Sometimes the cancerous T-cells are only found in the "glands" and the blood appears normal. this is called a lymphoma, which literally means swelling of the lymph gland. the tumour may start in a single lymph gland but usually when the illness appears many lymph nodes are affected. the lymph glands are connected by channels called lymphatics and T-cells of course also circulate in the blood. With the normal cells of the lymph nodes being replaced by the lymphoma cells (T-cells in ATLL) the normal function of the lymph node in combating infection deteriorates.

ATLL can present as a leukaemia, as a lymphoma or with a mixed pattern. Sometimes the lymphoma cells are only found in abnormal patches of skin - this is called cutaneous lymphoma. It is also possible for one type to progress to another type.

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Who gets ATLL?

Most patients with ATLL live in the parts of the world where HTLV-I infection is most common, such as South-Western Japan, the Caribbean, West Africa and South America. In Europe, the majority of patients with ATLL are either immigrants from the Caribbean, Africa or South America or their families came from these regions.

Only persons infected with HTLV-I get ATLL but less than 5% of HTLV-I infected people will develop the disease during their lifetime. Put another way only 1 person in 1500 with HTLV-I infection will develop ATLL every year. Japanese HTLV-I carriers seem to have the highest chance of developing ATLL.

the interval between HTLV-I infection and the onset of lymphoma is long and measured in decades rather than years. In the UK, the average age of first presentation of a patient with ATLL is 50 years. there are some factors that make the development of ATLL more or less likely:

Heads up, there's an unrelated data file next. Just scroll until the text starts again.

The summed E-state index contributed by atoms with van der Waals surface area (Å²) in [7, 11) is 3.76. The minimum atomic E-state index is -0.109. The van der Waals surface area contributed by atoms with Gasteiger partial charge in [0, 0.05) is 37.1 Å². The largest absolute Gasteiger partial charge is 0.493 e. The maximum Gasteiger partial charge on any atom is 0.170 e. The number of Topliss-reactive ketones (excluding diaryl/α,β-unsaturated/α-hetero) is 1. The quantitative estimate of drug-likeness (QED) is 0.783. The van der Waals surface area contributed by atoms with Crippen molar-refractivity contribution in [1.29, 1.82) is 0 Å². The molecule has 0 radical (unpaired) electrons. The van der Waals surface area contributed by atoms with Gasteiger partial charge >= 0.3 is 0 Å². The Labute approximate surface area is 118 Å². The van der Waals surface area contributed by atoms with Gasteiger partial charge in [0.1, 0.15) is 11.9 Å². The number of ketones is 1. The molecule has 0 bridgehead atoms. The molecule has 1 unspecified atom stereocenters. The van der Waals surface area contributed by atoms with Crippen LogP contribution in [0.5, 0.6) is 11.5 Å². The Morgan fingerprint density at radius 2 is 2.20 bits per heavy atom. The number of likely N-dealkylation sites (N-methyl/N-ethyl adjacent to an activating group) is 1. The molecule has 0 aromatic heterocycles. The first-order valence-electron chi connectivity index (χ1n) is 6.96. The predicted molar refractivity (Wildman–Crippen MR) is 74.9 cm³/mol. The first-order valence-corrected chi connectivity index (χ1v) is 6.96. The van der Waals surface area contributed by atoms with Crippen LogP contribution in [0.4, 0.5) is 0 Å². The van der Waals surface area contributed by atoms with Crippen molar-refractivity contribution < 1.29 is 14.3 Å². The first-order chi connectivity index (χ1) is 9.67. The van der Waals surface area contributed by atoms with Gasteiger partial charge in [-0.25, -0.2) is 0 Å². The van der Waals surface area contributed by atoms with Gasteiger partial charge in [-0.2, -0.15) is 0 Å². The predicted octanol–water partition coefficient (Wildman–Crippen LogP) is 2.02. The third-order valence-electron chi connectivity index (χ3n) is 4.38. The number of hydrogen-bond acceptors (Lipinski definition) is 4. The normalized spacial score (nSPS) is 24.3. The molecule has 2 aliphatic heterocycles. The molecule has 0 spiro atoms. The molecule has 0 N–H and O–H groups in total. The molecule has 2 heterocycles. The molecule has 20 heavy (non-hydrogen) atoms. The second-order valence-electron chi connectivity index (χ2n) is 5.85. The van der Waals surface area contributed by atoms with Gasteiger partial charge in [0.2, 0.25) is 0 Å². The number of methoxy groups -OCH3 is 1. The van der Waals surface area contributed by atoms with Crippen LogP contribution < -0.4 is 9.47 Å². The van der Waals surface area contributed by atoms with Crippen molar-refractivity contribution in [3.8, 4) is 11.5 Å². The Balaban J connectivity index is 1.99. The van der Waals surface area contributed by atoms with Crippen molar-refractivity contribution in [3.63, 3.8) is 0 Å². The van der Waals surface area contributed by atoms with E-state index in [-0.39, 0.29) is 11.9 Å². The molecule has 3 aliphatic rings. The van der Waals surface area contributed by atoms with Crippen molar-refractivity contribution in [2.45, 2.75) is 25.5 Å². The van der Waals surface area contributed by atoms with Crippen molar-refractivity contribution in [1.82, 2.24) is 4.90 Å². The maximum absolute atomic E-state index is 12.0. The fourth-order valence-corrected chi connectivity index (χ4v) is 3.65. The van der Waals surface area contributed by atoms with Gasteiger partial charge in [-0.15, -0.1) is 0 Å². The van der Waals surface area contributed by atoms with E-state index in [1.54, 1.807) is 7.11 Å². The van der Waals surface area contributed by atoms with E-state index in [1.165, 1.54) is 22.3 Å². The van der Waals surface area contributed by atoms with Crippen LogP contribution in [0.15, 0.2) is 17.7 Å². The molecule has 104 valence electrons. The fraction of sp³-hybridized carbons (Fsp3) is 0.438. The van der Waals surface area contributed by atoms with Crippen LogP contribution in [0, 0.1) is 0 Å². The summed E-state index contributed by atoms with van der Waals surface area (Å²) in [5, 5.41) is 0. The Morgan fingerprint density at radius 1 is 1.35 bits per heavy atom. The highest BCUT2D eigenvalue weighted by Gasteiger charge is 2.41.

• Time of HTLV-I infection; those infected at birth run the greatest risk
  • the number of T-cells infected with HTLV-I. the higher the number the greater the risk
  • the presence of atypical cells, so-called "flower cells" in the blood
  • Low level of antibody (substance produced in the body in response to foreign material) to a specific antigen (the protein that HTLV-I- infected cells display)
  • Genetic make-up of the infected person, which determines the ability of the person's immune system to defend against anything foreign to the body, including tumour cells
Environmental factors, such as, radiation, toxic chemicals, air quality, etc. do not seem to play a role in ATLL.

Types of ATLL

ATLL has been classified into four types according to the patient's symptoms and findings from his/her blood tests and tissue biopsy, such as the number and shape of abnormal T-lymphocytes:

Acute ATLL. the symptoms develop rapidly, and quite quickly ATLL becomes life-threatening if not treated. Common symptoms are: tiredness, skin rash, generalised lymphadenopathy (firm lumps found on the neck, armpits, groin) frequent infections. Examinations may also reveal enlargement of the liver and spleen. Blood tests show a raised white blood count, the typical abnormal cells (flower cells) and high levels of calcium in the blood. X-rays may show bone damage.

Lymphomatous ATLL. Is characterised by enlargement of lymph nodes anywhere in the body, for example, the neck, axilla, groin, stomach. the blood counts may be completely normal and very few or no abnormal T-cells are found in the blood. For some reason all the cancerous lymphocytes stay in the lymph nodes.

Chronic ATLL. the common symptoms are skin rash and tiredness but the condition may be detected on routine blood tests. Lymph nodes, liver or spleen may be enlarged but the disease gets worse much more slowly than with the acute or lymphoma types. the white cell count may be raised and abnormal T-cells are seen in the blood but the calcium in the blood is normal.

Smouldering ATLL. the disease is present in a very mild form and may be found on routine blood tests only showing abnormal T-cells in the blood but normal cell counts. there may be some skin lesions but lymph nodes, spleen and liver are normal.